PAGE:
Pakistan Issue

Senator Barack Obama may have to follow through on on his threat if the Pakistanis do not get their act together.

In the meantime, why do we still provide them with aid? They are not doing anything with them which benefits us.

Sunday, June 22, 2008


I wonder how Senator Barack Obama (D-Illinois) will deal with former Senator Sam Nunn's gay problem The former senator not only fought against efforts to open the military up to gays, he fired a member of his own staff when that staffer was outed in a letter.

Will Senator Obama choose the otherwise respectable Nunn as a potential running mate or cabinet post to bolster his national security and bipartisan credentials while raising questions concerning his commitment to gay equality or will he pass Nunn so as not to anger the gay community.

There is of course a third way. Appoint Nunn to co-chair a commission looking into the proliferation of nuclear weapons. The former hawk thinks we have to move toward a nuclear weapon-free society so he would gladly a bipartisan commission designed to look into it and keep him from a position of harming the gay community.

Yep, it's em gays.

Corny but makes the point.

Saturday, June 21, 2008

The Weekend Preview

1. "FOX News Sunday" on FOX (Sunday at 10:00 AM ET):

Topics This Week - Obama v. McCain on Flip-Flop Accusations, McCain's fund raising disadvantage, and a profile of the person who keeps the earth "cool"

(a) Surrogates on the Campaign: former Senate Majority Leader Tom Daschle (D-South Dakota) and former Governor Tom Ridge (R-Pennsylvania) on the flip-flopping charges the two nominees have made concerning off-shore drilling, campaign financing, and the war on terror.

(b) FOX News Sunday Panel: Brit Hume of FOX News, Mara Liasson of National Public Radio, Bill Kristol of The Weekly Standard, and Juan Williams of National Public Radio on McCain's means of competing with Obama in fundraising.

(c) Power Player of the Week:
Kathleen Rogers of the Earth Day Network on how she keeps the earth "cool."

This show, which is hosted by Chris Wallace, is repeated at 6:00 PM ET on the FOX News Channel.

2. "Meet The Press" on NBC (Sunday at 10:30 AM ET):

Topics This Week: Biden v. Graham on the election race, round table on decision 2008.

(a) Surrogate Debate: Senator Joe Biden (D-Delaware) and Senator Lindsey Graham (R-South Carolina) to hold a Decision 2008 debate on the "hot issues" for the general election.

(b) Roundtable: Andrea Mitchell of NBC News and John Harwood of CNBC and The New York Times will talk about the political issues of this week.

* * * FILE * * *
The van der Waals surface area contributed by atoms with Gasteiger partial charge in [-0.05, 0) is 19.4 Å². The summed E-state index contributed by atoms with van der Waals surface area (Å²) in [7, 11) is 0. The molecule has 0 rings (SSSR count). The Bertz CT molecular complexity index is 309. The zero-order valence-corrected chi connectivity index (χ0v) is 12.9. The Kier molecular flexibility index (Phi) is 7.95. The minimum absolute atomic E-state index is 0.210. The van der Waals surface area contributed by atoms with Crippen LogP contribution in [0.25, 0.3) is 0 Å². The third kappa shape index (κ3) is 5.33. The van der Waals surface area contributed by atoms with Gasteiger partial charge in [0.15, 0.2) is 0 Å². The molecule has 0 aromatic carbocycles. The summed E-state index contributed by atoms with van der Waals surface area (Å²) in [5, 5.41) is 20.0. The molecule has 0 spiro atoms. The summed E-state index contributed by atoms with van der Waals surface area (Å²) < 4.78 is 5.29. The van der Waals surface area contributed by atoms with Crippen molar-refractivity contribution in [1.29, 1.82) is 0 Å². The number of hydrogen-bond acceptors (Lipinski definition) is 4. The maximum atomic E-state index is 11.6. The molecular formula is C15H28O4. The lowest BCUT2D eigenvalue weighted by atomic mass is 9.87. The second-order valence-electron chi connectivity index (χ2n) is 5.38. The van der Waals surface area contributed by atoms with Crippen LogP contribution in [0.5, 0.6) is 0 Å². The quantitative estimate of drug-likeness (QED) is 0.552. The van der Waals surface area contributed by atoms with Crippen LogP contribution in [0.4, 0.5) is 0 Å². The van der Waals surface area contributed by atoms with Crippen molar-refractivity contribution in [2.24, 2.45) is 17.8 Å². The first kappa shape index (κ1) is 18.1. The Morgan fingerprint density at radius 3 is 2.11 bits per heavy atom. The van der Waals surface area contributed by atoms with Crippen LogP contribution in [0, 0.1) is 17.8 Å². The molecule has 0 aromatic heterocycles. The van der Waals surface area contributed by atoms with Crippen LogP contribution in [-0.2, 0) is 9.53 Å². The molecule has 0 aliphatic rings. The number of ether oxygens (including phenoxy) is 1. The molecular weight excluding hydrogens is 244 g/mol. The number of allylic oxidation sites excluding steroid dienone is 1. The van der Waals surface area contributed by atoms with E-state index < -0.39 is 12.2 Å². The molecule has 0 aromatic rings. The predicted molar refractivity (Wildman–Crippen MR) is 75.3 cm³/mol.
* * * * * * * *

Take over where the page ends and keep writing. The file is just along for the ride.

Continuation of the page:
NBC Nightly News Anchor Brian Williams will fill in for the late Tim Russert.

3. "This Week" on ABC (Sunday at 10:30 AM ET):

Topics This Week - energy, oil prices on the rise, and the round table on the Obama/McCain race.

(a) Energy and Oil Prices Panel Discussion: Senator Kay Bailey Hutchison (R-Texas), Representative Ed Markey (D-Massachusetts), American Petroleum Institute President and CEO Red Cavaney, and Columbia University's Earth Institute Director Jeffrey Sachs on oil prices and energy policy.

(b) Roundtable: Donna Brazile, Matthew Dowd, Cokie Roberts, and Sam Donaldson on last week's major political stories.

(c) In Memorium: notable celebrities who died this month and the list of American soldiers who died this week.

(d) Sunday Funnies: the late night talk show hosts' political jokes that were made this week.

This show is hosted by George Stephanopoulos on Sunday mornings.

4. "Face The Nation" on CBS (Sunday at 10:30 AM ET):

Topic This Week: General Election Match-up between Senators Barack Obama (D-Illinois) and John McCain (R-Arizona)

(a) the Surrogates on the Race: RNC Victory 2008 Chair Carly Fiorina for the McCain Campaign and Governor Bill Richardson (D-New Mexico) for the Obama Campaign).

(b) the Reporter: John Harris of on the race.

This show is hosted by Bob Schieffer on Sunday mornings.

5. "Late Edition with Wolf Blitzer" on CNN (Sunday at 11:00 AM ET):

Topics This Week - Obama v McCain Surrogates on the Race, gas price debate, the war on terror.

(a) Interview with an Obama Surrogate: Governor Bill Richardson (D-Mexico) on why his candidate is best prepared to get the nation back on track.

(b) Interview with a McCain Surrogate: Governor Tim Pawlenty (R-Minnesota) on why his candidate is best prepared to get the nation back on track.

(c) Debate on the Election: Representative Robert Wexler (D-Florida)for the Obama campaign and Representative Eric Cantor (R-Virginia) for the McCain campaign on the race for the White House.

(d) Gas Price Debate:
Former Clinton Labor Secretary Robert Reich for the Obama campaign and economic adviser Douglas Holtz-Eaken for the McCain campaign on the rising gas prices.

(e) Foreign Policy:
"Descent into Chaos" author Ahmed Rashid and CIA Terrorist Analyst Peter Bergen.

This two-hour show is hosted by Wolf Blitzer on Sunday mornings.

Textualist Reading of the Constitution to Protect Detainees?

Richard A. Epstein, a law professor at the University of Chicago, thinks the Court used an unnecessarily complicated and dubious line of reasoning to protect the habeas corpus rights of Guantanamo Bay detainees.